Script Angel: Characters Under Stress

Hayley McKenzie is a Script Editor and founder of Script Angel, helping screenwriters elevate their craft and advance their screenwriting career. Follow her on Twitter @scriptangel1.

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die-hardWe all know that in screenwriting our inciting incident causes a crisis of some kind, whatever genre we’re working in, but do you really understand the psychology of what follows? Here’s a handy guide to the psychology of stress to help really put your characters through the ringer.

What is a crisis? A crisis occurs when events of an extraordinary nature trigger extreme tension and stress within an individual which require major decisions or actions to resolve. In storytelling, that threat could be big or small. It could be a threat to our marriage (Drama: Hope Springs), a threat to our own survival (Horror: You’re Next or Thriller: Gravity), a threat to a group of others (Action: Die Hard) or a threat to the world (Action: Independence Day).  The crisis must be unexpected but that surprise may come from the character being in denial. In Brokeback Mountain, Ennis (Heath Ledger) falling in love with Jack (Jake Gyllenhaal) wouldn’t be a crisis (or unexpected) if he wasn’t in denial about his sexuality.

The need to take action. A crisis may threaten important goals or simply threaten the status quo, but unless the character acts to make a change, the crisis cannot be averted. If Kay (Meryl Streep) and Arnold (Tommy Lee Jones) don’t act to save their marriage in Hope Springs, it will be over. If John McClane doesn’t act, people will die. An immediate decision or action is needed to stop things getting worse.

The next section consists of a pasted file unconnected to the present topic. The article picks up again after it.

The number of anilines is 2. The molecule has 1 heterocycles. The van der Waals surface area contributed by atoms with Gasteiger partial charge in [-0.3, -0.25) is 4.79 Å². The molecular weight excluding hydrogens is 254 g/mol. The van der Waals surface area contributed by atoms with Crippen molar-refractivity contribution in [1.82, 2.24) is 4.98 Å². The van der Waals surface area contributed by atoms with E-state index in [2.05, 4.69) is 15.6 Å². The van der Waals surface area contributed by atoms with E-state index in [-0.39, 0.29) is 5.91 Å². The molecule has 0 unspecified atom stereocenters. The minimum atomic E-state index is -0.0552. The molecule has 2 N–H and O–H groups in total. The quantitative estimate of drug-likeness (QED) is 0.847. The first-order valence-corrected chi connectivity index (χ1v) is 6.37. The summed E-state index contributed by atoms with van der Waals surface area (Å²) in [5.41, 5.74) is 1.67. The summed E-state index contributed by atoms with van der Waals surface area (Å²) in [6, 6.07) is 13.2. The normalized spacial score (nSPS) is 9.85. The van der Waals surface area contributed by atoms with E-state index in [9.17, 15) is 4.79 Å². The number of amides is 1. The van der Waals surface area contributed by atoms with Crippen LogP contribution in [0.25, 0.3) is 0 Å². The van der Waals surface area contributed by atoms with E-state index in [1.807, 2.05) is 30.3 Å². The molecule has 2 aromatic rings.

Life is stressful . Psychiatrists Holmes and Rahe created a list of 43 events that can cause stress. Here’s the top 10: Death of a spouse, divorce, separation, imprisonment, death of close family, injury or illness, marriage, dismissal from work, reconciliation, retirement.

Stress causes biological changes. Our physical reactions to stress are determined by our biological history and the need to respond to sudden dangers that threatened us when we were still hunters and gatherers. In this situation, the response to danger was ‘fight or flight.’ Our bodies still respond in this way, releasing the hormones adrenaline and cortisol.

Stress can be a good thing.  A certain level of stress may be necessary in order to help you prepare for something or to actually do it. The stress itself will keep you alert and focused.  The hormones released by stress can give you a quick burst of energy, decreased sensitivity to pain, increase in immunity and a heightened memory.

Stress can bring out the best in us.  The stress of the crisis can force you to face the problem head-on, turn to friends or family for help and support, make us more altruistic and become more self aware.

Stress can bring out the worst in us. We might go into denial, repressing the perceived threat, attempting to remove all thoughts and feelings associated with the trigger. We might project our fears and anxieties onto those closest to us. We might try to displace or redirect the feelings about a threatening situation onto a different, less threatening one. Stress can make us passive aggressive, acting with hostility to those around us.

Knowing what buttons to press to stress your character and understanding what your character is going through psychologically can help to give your story real emotional power. Putting them in situations that stress them and dramatizing the very best and worst of their personality helps to create real, flawed characters we can believe in and want to watch as they struggle through the story you’ve perfectly tailored for them.

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